The Damned Album Covers: An Edgy Look at the Evolution of Punk Art
From their seminal debut album “Damned Damned Damned” to their latest release “The Rockfield Files”, The Damned have been a force to be reckoned with in the punk rock scene. But it’s not just their music that has captivated audiences for over four decades – their album covers have also become an essential part of punk’s aesthetic.
Let’s take a journey through The Damned’s discography and explore the evolution of their album art.
“Damned Damned Damned” (1977)
The cover of The Damned’s first album is a perfect representation of the raw and unpolished sound that defined punk rock in the late 70s. The black and white photograph of the band members, taken by Keith Morris, is grainy and blurry, with the band’s name scrawled in messy handwriting at the top. It’s a no-frills approach that perfectly encapsulates the DIY ethos of punk.
“Music for Pleasure” (1977)
The cover of The Damned’s second album is in stark contrast to their debut. Featuring a photo of the band in full glam rock regalia – complete with makeup, glitter, and platform shoes – it’s a deliberate departure from their punk roots. The album itself was a commercial flop and is now considered a misstep in their discography, but the cover remains a fascinating artifact of their experimentation.
“Machine Gun Etiquette” (1979)
Widely regarded as The Damned’s best album, “Machine Gun Etiquette” is also home to some of their most iconic album art. The front cover features a photograph of a military grave, with an image of the band in gas masks and army helmets superimposed over it. It’s a striking image that speaks to the anti-authoritarian themes of punk, and one that has become synonymous with the band.
“The Black Album” (1980)
The Damned’s most ambitious release to date, “The Black Album” is a sprawling double LP that combines punk, goth, and even prog rock influences. The cover features a striking black and white photograph of the band members, arranged in a pyramid formation and staring directly into the camera. It’s a haunting and mysterious image that perfectly complements the album’s dark and experimental sound.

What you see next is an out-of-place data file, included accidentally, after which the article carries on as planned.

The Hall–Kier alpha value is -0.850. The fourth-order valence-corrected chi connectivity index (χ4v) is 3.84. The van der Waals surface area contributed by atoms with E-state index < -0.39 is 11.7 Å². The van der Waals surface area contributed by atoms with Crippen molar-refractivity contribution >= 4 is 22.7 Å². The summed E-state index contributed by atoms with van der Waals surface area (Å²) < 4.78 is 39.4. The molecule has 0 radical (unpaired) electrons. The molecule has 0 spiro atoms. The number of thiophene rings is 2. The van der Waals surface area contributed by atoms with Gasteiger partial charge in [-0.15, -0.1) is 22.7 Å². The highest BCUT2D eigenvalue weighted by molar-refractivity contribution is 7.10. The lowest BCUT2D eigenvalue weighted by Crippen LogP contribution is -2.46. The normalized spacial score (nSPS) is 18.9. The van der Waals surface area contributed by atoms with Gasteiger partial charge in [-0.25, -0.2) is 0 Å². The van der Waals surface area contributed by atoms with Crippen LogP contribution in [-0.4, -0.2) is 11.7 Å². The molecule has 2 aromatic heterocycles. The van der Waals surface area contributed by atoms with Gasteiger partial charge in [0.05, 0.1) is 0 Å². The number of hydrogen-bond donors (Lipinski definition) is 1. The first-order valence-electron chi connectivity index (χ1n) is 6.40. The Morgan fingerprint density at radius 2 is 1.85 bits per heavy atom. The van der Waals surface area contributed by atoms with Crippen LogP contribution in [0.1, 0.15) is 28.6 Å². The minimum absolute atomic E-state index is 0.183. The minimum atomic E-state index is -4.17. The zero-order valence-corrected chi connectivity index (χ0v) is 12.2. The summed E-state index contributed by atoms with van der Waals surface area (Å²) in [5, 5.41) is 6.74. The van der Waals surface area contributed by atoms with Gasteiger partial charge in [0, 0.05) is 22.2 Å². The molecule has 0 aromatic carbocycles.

By the mid-80s, The Damned had fully embraced their goth influences, both musically and visually. The cover of “Phantasmagoria” features a stunning illustration by renowned artist Dave McKean, depicting a scene straight out of a gothic horror story. The band members are depicted as ghostly figures, surrounded by a swirling vortex of bats, rats, and other creatures of the night. It’s a dramatic and atmospheric cover that perfectly captures the album’s moody, theatrical sound.
“Grave Disorder” (2001)
After a long hiatus, The Damned returned in the early 2000s with “Grave Disorder”, an album that saw them embrace their punk roots once again. The cover features a striking illustration by artist Robyn Neild, depicting a group of punk rockers in a post-apocalyptic wasteland. It’s a vivid and imaginative image that perfectly captures the rebellious spirit of punk.
“The Rockfield Files” (2020)
The Damned’s latest release is a collection of new and re-recorded songs, recorded at the legendary Rockfield Studios. The cover features a photograph of the band members in front of the studio’s iconic sign, with a spray-painted stencil of their logo over it. It’s a simple and straightforward image that speaks to the band’s longevity and enduring influence in the punk rock world.
In conclusion, The Damned’s album covers are as essential to their legacy as their music. From the raw and gritty punk aesthetics of their early years to the dramatic and moody goth imagery of their later releases, their album art has always been an integral part of their identity. Whether you’re a diehard fan or a casual listener, there’s no denying the impact and originality of The Damned’s album covers.
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